A two-day strike by Nigerian oil workers that had threatened oil exports has been called off. Gilbert da Costa in Abuja reports the strike was suspended after the government accepted a key workers demand late Friday.

Oil union officials say the government has agreed to a reasonable pay increase and severance package relating to the privatization of Nigeria's largest oil refinery in Port Harcourt.

Peter Esele, head of the powerful blue-collar union, Petroleum and Natural Gas Senior Staff Association, says the unions are still in talks with the government over other issues.

"There was this issue of collective bargain for 2007, which was approved by the NNPC [Nigerian National Petroleum Corporation] board for the staff of NNPC," he said. "Only for us to hear about a week ago that NNPC is going revert to public [service] pay as civil servants and we felt that was unacceptable."

"The only option was for us to down tools. Then yesterday evening, the president finally approved it and so for approving that one, we said we can now come out of it [strike] and continue talks on other issues," he added.

The unions had faulted the government's privatization of state-owned refineries without considering the welfare of workers. The government rejects the accusation.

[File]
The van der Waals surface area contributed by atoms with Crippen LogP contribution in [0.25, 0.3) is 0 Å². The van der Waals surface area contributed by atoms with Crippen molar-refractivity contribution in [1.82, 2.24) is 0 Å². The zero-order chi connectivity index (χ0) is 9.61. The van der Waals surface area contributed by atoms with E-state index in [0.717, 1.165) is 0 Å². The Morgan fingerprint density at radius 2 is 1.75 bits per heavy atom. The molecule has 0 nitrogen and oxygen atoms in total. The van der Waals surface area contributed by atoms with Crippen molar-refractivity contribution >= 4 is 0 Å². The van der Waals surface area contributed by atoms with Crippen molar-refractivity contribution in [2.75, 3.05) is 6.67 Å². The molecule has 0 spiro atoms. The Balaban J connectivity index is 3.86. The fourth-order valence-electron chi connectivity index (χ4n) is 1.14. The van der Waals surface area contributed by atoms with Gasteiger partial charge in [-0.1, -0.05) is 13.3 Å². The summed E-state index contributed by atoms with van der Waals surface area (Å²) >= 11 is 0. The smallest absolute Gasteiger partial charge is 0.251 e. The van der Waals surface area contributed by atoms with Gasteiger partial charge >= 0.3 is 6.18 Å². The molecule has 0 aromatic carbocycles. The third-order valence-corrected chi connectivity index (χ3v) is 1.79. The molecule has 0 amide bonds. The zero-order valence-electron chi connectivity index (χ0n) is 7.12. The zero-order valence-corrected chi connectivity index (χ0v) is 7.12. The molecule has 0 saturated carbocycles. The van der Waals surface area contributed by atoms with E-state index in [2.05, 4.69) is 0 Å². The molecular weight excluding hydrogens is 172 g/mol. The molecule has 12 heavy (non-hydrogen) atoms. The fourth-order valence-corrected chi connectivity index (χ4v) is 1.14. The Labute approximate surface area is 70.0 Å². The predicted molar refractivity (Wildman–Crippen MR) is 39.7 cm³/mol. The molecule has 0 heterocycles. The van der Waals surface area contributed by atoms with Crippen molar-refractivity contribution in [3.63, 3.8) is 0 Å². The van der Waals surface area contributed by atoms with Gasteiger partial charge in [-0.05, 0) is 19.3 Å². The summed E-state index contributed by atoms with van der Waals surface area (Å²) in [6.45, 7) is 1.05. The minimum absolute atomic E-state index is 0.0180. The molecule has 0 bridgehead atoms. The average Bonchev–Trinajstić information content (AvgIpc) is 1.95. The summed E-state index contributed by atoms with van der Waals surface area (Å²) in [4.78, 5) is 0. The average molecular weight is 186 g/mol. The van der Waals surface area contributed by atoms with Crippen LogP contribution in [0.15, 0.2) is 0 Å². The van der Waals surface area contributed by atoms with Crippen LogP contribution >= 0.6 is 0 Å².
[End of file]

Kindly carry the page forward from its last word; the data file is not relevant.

The strike had threatened oil exports from Africa's leading exporter and worsened fuel shortages across the West African nation in the build up to next week's change of government.

Oil unions will join other unionists in a separate protest planned for Monday and Tuesday against widespread rigging in last month's elections.

Ruling party candidate Umaru Yar'Adua won the disputed presidential ballot and is due to succeed President Olusegun Obasanjo at an inauguration ceremony in Abuja on Tuesday.

Elsewhere, in the unruly oil-rich Niger Delta, militants who kidnapped 10 oil workers on Friday released three of them later in the day.

Three U.S. citizens and four Britons are still being held. More than 100 foreign workers have been abducted in the region this year.